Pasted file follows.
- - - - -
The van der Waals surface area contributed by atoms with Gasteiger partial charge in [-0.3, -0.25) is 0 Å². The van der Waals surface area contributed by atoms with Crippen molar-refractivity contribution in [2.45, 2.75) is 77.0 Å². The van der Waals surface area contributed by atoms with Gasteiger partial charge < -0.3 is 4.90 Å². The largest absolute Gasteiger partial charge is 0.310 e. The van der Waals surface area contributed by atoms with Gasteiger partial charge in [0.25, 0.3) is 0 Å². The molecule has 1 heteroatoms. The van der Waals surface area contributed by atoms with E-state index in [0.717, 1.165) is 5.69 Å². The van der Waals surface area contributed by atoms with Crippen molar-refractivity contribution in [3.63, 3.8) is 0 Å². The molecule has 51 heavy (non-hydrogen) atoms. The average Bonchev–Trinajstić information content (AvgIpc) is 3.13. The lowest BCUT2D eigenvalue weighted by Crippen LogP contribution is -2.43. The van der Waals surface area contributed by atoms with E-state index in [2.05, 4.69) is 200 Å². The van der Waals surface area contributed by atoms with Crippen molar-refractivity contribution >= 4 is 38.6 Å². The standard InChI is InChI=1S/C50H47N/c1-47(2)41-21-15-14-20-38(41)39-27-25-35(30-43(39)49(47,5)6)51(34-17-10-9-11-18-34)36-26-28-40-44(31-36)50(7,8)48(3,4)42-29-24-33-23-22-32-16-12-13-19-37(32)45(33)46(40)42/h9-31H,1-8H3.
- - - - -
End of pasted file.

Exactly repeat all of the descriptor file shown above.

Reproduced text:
The van der Waals surface area contributed by atoms with Gasteiger partial charge in [-0.3, -0.25) is 0 Å². The van der Waals surface area contributed by atoms with Crippen molar-refractivity contribution in [2.45, 2.75) is 77.0 Å². The van der Waals surface area contributed by atoms with Gasteiger partial charge < -0.3 is 4.90 Å². The largest absolute Gasteiger partial charge is 0.310 e. The van der Waals surface area contributed by atoms with Gasteiger partial charge in [0.25, 0.3) is 0 Å². The molecule has 1 heteroatoms. The van der Waals surface area contributed by atoms with E-state index in [0.717, 1.165) is 5.69 Å². The van der Waals surface area contributed by atoms with Crippen molar-refractivity contribution in [3.63, 3.8) is 0 Å². The molecule has 51 heavy (non-hydrogen) atoms. The average Bonchev–Trinajstić information content (AvgIpc) is 3.13. The lowest BCUT2D eigenvalue weighted by Crippen LogP contribution is -2.43. The van der Waals surface area contributed by atoms with E-state index in [2.05, 4.69) is 200 Å². The van der Waals surface area contributed by atoms with Crippen molar-refractivity contribution >= 4 is 38.6 Å². The standard InChI is InChI=1S/C50H47N/c1-47(2)41-21-15-14-20-38(41)39-27-25-35(30-43(39)49(47,5)6)51(34-17-10-9-11-18-34)36-26-28-40-44(31-36)50(7,8)48(3,4)42-29-24-33-23-22-32-16-12-13-19-37(32)45(33)46(40)42/h9-31H,1-8H3.